The kids may not always be consciously aware of all of the social and emotional benefits of Morning Meeting, but they do LOVE the activities and games we play toward the end of each gathering. The kids like the activities, because they are fun. I appreciate how the games and activities build community, encourage cooperation, and foster group cohesion. It is so awesome to see the kids relax around one another and have fun TOGETHER.

Yesterday's meeting was an especially good one. The kids signed in with the name of a movie they've been wanting to see after reading my message about the Oscars. We did a quick "Numbers" greeting where one student went and greeted another student before giving them a number between one and five. The "greeter" sat in the other student's spot and, the "greeted" student then counted off the assigned number of students and passed the greeting on.  This continued until everyone had been personally greeted by someone else in the class. This greeting is effective for two reasons. The randomness of assigning numbers forces children who might not normally talk to one another to at least exchange a pleasantry. I also like how this greeting switches up the seating arrangement in the circle.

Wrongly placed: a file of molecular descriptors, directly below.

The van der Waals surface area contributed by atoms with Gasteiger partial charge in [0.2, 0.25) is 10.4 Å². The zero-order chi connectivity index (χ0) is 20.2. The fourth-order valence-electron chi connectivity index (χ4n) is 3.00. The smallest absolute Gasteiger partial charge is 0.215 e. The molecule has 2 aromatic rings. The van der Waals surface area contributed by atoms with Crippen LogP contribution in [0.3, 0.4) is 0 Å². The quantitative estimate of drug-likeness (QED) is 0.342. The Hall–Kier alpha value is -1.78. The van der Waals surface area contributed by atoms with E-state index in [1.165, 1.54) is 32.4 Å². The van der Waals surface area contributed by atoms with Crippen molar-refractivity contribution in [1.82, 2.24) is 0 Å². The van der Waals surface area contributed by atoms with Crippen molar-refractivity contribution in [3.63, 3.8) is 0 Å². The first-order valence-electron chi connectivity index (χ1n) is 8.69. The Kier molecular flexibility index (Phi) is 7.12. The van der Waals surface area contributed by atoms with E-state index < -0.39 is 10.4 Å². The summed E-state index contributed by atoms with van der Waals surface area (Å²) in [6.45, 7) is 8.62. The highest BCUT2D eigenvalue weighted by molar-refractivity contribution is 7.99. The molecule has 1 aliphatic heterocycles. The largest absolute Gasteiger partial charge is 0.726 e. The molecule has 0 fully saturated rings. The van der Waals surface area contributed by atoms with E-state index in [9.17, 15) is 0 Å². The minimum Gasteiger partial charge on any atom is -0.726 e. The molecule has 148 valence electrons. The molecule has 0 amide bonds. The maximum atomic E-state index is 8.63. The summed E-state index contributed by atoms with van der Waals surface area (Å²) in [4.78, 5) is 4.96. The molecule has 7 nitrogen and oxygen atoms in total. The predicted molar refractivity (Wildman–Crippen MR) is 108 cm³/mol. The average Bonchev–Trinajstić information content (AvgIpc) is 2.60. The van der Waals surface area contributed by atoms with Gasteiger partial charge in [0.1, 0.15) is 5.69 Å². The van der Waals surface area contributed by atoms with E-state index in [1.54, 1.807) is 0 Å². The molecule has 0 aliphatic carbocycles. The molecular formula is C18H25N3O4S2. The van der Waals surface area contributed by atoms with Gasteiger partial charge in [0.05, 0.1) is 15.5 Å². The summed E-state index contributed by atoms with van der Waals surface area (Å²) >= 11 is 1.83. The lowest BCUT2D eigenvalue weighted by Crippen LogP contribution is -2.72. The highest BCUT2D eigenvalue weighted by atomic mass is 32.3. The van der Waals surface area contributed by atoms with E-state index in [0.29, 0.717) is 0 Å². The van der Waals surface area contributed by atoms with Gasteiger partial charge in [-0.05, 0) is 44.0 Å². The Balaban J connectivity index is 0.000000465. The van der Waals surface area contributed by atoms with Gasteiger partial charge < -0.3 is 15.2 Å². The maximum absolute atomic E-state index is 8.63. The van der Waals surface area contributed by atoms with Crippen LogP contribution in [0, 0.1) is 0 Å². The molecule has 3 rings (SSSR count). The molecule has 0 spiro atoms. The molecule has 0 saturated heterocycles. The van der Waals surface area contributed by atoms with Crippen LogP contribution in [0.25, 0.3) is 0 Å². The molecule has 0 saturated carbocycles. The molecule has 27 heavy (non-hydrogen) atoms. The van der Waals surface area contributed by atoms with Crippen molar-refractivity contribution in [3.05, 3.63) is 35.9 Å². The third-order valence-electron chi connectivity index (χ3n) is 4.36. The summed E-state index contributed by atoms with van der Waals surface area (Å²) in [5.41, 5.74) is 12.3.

Everyone then took a turn sharing about the movie they are looking forward to seeing. It was great for the kids to see who had interests similar to theirs. Since the kids were no longer sitting next to their "friends"after the "Numbers" greeting, they were actually turning and talking to children they might usually shy away from every time someone brought up a new movie release they were all interested in.